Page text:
Hawks have low centers of gravity, high hopes for volleyball season
Highland lost to Trinity Christian on Monday despite 23 assists by Miranda Shaw, left, and 18 kills by Julia Granato. --Courtesy Photo
The Highland Hawks’ middle hitter is as short as their libero.
Forget a height disadvantage. That’s a height disaster for a volleyball team. The Hawks are making do, though, and they have high hopes despite their low centers of gravity.
“If we continue to play as a team, I think we’re going to go to states,” said junior Tanya Bopp, Highland’s 5-foot-4 middle hitter. “We can be just as good as the previous teams that Highland has had.”
Last season, for only the second time in program history, the Hawks advanced to the state tournament. They won a 2012 VISAA Division II quarterfinals match before losing in the semifinals. In 2011, they won two state matches before falling in the championship match.
On the road back to state this season, Highland suffered a minor setback Monday. The Hawks lost to the Trinity Christian Gryphons, 25-16, 25-16, 16-25, 27-25, at home in Warrenton, but Highland still has a winning record at 4-3. They’ve often managed to overcome their lack of height by serving well, playing strong back row defense and passing well.
That wasn’t the case at times Monday, hence the loss. The Hawks showed some promise in the final two games – even threatening to force a fifth game by taking a 25-24 lead in the fourth – but they simply didn’t have a block set up at the net that could slow down Gryphons outside hitter Amanda Smith. She had seven kills in the final game and finished with 16 overall.
“It’s hard to play back row defense [endlessly], particularly against a big hitter like” Smith, Hawks coach Gary Hicklin said. “We’re not tall across the front. We’ve been working in practices on blocking schemes, but we have some work to do.”
That’s no knock on Bopp. The 5-4 junior is clearly playing out of position for a team that has only one player over 5-9. In fact, she has a strong swing and is one of the Hawks’ best two hitters thanks to her impressive vertical leap.
“She has to play middle,” Hicklin said. “She’s the best fit at this time. She stepped in and accepted the role but, yeah, that’s tough for 5-4.
“That’s the good thing about all these girls,” he said. “They’ve all accepted the role I’ve asked them to play.”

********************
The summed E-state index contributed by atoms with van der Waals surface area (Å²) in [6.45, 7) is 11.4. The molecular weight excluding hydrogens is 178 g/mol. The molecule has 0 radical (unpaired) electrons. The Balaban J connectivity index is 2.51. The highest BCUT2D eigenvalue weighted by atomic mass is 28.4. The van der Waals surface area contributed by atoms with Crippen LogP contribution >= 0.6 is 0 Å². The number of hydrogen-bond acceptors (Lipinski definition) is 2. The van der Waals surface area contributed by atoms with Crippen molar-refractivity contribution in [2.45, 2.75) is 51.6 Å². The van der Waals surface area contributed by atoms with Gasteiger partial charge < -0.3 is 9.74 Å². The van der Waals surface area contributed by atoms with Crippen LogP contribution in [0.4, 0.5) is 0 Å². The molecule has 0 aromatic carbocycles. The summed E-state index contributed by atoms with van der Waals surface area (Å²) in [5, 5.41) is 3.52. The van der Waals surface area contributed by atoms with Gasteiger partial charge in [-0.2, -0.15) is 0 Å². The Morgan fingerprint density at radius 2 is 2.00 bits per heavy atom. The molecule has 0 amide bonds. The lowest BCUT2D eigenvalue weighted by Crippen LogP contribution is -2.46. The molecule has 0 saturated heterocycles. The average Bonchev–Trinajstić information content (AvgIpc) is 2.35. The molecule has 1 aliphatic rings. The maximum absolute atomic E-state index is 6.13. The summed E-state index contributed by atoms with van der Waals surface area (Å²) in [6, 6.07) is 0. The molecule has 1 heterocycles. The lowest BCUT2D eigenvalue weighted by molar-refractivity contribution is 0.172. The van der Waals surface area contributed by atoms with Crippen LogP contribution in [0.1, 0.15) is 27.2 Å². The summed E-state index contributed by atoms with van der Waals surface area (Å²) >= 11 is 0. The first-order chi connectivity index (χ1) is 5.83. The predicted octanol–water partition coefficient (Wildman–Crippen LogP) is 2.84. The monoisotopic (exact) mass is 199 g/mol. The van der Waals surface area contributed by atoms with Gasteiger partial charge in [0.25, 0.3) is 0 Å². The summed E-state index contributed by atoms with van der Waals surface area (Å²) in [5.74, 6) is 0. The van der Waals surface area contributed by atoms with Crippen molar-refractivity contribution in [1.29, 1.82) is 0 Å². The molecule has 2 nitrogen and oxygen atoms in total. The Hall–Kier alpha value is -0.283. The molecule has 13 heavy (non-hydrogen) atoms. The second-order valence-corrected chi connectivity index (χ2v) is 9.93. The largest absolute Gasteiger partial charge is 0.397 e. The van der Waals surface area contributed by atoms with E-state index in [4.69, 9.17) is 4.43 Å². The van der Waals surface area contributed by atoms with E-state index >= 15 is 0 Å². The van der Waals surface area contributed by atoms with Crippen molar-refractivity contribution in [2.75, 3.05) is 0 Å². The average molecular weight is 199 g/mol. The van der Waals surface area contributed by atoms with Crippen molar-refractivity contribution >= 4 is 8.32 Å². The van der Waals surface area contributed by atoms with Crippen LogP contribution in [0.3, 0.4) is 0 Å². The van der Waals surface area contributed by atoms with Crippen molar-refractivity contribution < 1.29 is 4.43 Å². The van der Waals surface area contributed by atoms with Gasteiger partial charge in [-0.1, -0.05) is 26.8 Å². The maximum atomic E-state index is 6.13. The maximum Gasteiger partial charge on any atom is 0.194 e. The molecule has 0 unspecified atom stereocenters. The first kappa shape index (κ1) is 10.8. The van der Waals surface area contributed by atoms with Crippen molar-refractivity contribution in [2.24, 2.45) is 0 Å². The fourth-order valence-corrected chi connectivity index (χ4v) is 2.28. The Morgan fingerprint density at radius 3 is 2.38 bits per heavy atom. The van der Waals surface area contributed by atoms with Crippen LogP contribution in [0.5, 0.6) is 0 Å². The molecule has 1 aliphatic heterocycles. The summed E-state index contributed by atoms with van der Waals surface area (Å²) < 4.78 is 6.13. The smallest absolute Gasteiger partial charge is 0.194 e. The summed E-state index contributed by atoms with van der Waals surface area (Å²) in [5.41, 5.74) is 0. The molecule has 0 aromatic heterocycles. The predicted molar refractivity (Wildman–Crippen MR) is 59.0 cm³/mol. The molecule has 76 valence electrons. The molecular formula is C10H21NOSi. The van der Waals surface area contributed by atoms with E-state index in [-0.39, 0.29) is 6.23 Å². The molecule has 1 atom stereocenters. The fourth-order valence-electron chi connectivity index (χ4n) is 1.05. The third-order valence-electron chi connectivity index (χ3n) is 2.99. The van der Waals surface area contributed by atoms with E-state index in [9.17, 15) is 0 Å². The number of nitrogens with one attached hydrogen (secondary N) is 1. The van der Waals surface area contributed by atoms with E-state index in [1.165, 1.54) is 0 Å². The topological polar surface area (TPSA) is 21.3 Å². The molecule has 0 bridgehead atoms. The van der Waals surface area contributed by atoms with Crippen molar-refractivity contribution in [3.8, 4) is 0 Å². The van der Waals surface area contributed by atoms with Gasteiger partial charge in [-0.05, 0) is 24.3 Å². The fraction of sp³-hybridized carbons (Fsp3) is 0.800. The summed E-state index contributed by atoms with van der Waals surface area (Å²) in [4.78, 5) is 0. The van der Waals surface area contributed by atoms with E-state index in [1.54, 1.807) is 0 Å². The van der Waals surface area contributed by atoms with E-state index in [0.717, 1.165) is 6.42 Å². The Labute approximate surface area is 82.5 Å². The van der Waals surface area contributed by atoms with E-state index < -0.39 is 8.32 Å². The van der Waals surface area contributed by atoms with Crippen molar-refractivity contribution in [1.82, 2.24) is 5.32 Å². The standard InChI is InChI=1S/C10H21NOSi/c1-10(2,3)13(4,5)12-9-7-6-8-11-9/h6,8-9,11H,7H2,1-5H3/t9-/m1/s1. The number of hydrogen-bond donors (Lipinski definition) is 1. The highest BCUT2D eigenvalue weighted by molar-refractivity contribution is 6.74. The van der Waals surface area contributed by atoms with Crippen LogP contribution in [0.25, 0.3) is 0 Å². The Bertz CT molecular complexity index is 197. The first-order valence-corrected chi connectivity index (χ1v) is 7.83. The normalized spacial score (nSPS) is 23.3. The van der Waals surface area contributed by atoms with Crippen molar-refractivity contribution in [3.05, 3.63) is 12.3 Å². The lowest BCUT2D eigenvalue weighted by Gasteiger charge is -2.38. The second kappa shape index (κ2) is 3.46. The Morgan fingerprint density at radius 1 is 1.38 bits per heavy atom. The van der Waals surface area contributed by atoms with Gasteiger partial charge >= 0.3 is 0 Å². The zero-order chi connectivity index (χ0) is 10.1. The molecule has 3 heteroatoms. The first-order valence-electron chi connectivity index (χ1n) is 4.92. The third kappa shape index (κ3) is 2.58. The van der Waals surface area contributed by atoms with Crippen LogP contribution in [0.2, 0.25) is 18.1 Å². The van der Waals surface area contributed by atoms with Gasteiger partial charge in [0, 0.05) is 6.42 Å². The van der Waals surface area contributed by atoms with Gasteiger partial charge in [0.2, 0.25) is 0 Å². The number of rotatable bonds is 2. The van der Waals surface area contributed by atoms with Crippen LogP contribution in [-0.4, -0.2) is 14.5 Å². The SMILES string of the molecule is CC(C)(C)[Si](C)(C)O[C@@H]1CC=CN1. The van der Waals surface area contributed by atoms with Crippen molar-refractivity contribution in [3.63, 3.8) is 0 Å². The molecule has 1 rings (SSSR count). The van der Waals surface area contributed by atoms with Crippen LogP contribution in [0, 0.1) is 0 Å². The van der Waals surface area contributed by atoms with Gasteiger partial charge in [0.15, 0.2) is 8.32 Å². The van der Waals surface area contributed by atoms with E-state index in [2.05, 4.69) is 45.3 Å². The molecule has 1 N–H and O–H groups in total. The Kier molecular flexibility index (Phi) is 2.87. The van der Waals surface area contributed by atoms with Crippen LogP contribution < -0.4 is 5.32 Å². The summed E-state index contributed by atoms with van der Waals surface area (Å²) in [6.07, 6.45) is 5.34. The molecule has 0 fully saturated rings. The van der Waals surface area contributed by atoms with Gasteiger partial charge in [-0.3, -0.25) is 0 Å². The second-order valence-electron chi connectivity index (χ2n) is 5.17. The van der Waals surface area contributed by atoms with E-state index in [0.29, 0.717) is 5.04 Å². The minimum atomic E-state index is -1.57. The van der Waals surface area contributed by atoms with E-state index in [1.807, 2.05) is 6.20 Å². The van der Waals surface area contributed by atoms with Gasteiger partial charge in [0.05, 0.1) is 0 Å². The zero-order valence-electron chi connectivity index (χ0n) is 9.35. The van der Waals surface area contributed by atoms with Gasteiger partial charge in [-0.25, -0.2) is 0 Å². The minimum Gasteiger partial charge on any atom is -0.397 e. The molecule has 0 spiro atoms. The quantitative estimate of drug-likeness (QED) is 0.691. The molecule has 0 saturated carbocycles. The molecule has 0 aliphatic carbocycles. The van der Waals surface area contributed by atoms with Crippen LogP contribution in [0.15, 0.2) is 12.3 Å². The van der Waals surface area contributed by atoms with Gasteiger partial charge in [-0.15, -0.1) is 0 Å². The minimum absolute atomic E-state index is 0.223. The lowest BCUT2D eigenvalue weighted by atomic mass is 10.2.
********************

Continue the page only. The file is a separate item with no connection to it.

Highland lacks height all over the court, though. Its tallest player, 5-10 junior Miranda Shaw, is actually its setter.
“We’re kind of short,” 5-8 junior outside hitter Julia Granato said with a laugh. “We’re working on that [block]. We’ll get it.”
Junior Ann Collins (5-9) flashed some middle hitter skills while playing there Monday. The junior had the Hawks’ lone block as well as five kills. Granato led Highland with 18 kills, while Bopp had 12 and Shaw had 23 assists and two kills.
Not only are the Hawks short, they’re young. Libero Shelby Thornhill (5-4) is Highland’s lone senior. The Hawks’ roster features six juniors, two sophomores and a freshman.
That freshman, Ashton Eicher, played often in pivotal moments Monday, including the end of game 4. She was one of four Hawks to finish with three aces (Shaw, Thornhill, Bopp).
“The present looks good,” Hicklin said of his young team. “The future looks better.”
Despite its youth, Highland has some experienced players. Granato, Bopp, Shaw and Thornhill are all returning starters. However, the two starters Highland lost to graduation following last season were significant. Middle hitter Lauren Frye and outside hitter Mackenzie Ross shared the Player of the Year award in the Delaney Athletic Conference and they both made the VISAA D-II all-state team.
Lauren Frye stood 6-1 and only moved from outside hitter to middle hitter following the graduation of similarly-sized middle Peggy Day. Frye’s 2011-12 teams created new expectations for the Hawks by qualifying for state.
“Our expectation is to continue the trend,” Hicklin said. “As we get experience and make a few adjustments, I expect to be right there when the end comes. I think these girls can do it.”
“The bar is set pretty high, so we’re trying to live up to it,” Granato said.
The Hawks will have to avoid slow starts like they experienced against Trinity. Highland kept only 62 percent of their serves in play during the first game.
“And not much better in the second [game], which is just not us,” Hicklin said. “We, characteristically, are very good at the service line.”
The Hawks finished the match at 78 percent serving. They also had 30 hitting/passing errors, most coming in the first and second games.
Regardless, Trinity’s Smith proved hard to contain. With Highland trailing 22-21 in the fourth game, for example, Bopp lunged to dig a ball hit by Smith, allowing the Hawks to returned fire. Smith, however, eventually launched another ball hard into Highland’s court. Granato was able to dig up, but that only led to a third Smith swing, which landed for the point.
Later, with Highland leading 25-24, Trinity deliberately set Smith in the back row for a kill and then Kelsey Meins served consecutive aces to win the game and the match.
“But what you saw in the fourth set was us” playing well, Hicklin said. “It could have gone either way. We could have gone to the fifth [game] and then who knows?”
For Trinity, setter Kelsey Meins had 22 assists and six aces, while Smith had two of the Gryphons’ four blocks, Katherine Flores had five kills and Anna Oneto had three kills and three aces.
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